To gain additional insights into CcrZ function, we performed a genome-wide genetic interaction screen using CRISPRi-seq38 (Fig. 4m). This technique relies on the expression of dCas9, controlled by an anhydrotetracycline (aTc)-inducible promoter, and constitutive expression of a specific single guide RNA (sgRNA) that together form a roadblock for the RNA polymerase and thereby downregulate transcription of the targeted operon. We created a CRISPRi library by transforming S. pneumoniae Ptet–dCas9, Plac–ccrZ, ∆ccrZ with 1,499 different sgRNAs targeting 2,111 of 2,146 genetic elements of S. pneumoniae. The resulting library was grown in the presence or absence of aTc/IPTG and the sgRNAs were Illumina sequenced. After analysing the fold change for every sgRNA between ccrZ-depletion and ccrZ-complementation, we found an enrichment of sgRNAs targeting the operon of YabA/HolB (tmk-holB-yabA-spv_0828), confirming that depletion of YabA can complement ∆ccrZ (Fig. 4n and Supplementary Table 4). Interestingly, we also found that inactivation of ftsK and rocS worsened the fitness of a ccrZ mutant. RocS is a regulator of chromosome segregation21 and FtsK is important for chromosome segregation during cell division39. These interactions reinforce a role of CcrZ in chromosome integrity and replication and that CcrZ acts in a distinct pathway from these chromosome segregation factors. Finally, to test whether the mid-cell localization of CcrZ is important for well-timed replication of the chromosome, we abrogated CcrZ’s mid-cell localization by depleting cells for FtsZ (Fig. 3e). After 2 h of FtsZ depletion, chromosomal DNA was isolated and oriC/ter ratios were determined. This showed that on mis-localization of CcrZ, cells under-replicate (Fig. 4o).
CcrZ is a conserved regulator of DnaA
The results so far suggest that the division defects observed in the absence of CcrZ are caused by under-replication of the chromosome. To examine whether disruption of DNA replication in general could lead to defects in division, we took advantage of a thermosensitive dnaA mutant (dnaATS) in which DNA replication initiation is reduced when cells are grown at a non-permissive temperature (40 °C)21. As expected, when shifted to the non-permissive temperature, many cells were anucleate (Extended Data Fig. 4a). Strikingly, localization of FtsZ–mTurquoise2 in the dnaATS strain at 40 °C phenocopied the ∆ccrZ mutant, and FtsZ was frequently mislocalized (Fig. 5a). Examination by time-lapse microscopy following a temperature shift from 30 °C to 40 °C showed that FtsZ–mTurquoise2 mis-localization occurs after four to five generations (Supplementary Video 7). Furthermore, examination by TEM at 40 °C showed many cells with aberrant septa (Fig. 5b). These data are consistent with the idea that CcrZ exerts a control on DNA replication initiation.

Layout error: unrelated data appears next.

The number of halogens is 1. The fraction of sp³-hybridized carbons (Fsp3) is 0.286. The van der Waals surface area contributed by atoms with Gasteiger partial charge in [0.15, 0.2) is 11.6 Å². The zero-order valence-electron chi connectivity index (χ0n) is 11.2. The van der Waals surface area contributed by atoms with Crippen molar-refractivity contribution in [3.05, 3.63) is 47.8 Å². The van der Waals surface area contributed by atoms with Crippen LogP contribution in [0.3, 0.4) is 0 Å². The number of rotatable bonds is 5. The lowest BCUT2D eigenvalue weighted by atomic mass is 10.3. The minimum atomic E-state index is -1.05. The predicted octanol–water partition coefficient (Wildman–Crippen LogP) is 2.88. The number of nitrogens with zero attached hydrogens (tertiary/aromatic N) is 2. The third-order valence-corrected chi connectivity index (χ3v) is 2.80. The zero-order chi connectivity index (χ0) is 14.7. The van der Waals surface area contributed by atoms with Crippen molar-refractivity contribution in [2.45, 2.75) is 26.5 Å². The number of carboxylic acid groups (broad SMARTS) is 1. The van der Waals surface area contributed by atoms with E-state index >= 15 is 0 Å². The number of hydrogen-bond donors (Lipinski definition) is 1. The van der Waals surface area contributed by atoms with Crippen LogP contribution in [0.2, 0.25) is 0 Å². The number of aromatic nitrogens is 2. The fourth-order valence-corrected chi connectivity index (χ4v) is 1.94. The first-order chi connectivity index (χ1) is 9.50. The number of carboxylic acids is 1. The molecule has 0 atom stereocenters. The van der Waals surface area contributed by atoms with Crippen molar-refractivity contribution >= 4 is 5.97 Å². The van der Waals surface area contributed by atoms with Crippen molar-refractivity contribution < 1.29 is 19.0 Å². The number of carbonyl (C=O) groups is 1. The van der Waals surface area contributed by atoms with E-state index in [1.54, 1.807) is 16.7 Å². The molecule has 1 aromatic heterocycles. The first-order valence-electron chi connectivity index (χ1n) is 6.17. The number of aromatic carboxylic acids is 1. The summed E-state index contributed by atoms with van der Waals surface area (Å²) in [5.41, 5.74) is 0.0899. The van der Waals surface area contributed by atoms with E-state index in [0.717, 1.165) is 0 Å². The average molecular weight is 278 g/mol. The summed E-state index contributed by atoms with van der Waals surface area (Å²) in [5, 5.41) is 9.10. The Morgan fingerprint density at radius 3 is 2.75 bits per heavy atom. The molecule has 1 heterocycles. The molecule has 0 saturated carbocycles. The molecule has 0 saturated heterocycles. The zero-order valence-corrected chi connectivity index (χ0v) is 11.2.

To test whether CcrZ controls DNA replication by regulating DnaA activity, we made use of the fact that a B. subtilis ∆ccrZBs mutant also underinitiates (Fig. 4h) and a strain was constructed in which DNA replication was driven in a RepN-dependent manner (from a plasmid origin of replication oriN) rather than from DnaA-dependent initiation (from oriC). This showed no significant ori/ter ratio differences when ccrZ was deleted (Fig. 5c), suggesting that CcrZ is an activator of DnaA-dependent initiation of replication in B. subtilis. We tested whether CcrZ interacts directly with DnaA and employed bacterial two-hybrid assays and the Split-luc system using pneumococcal CcrZ and DnaA (Fig. 3a and Extended Data Fig. 4b). However, none of these assays revealed a direct protein–protein interaction. Also, in line with our genetic data, we did not find a direct interaction of CcrZ with YabA, although YabA interacts with DnaA (Extended Data Fig. 4c). It is still possible that CcrZ interacts directly with DnaA, but that we cannot detect it with these assays. Alternatively, another factor might be required for CcrZ’s function or CcrZ indirectly affects the activity of DnaA.
CcrZ’s conserved residues are essential for its function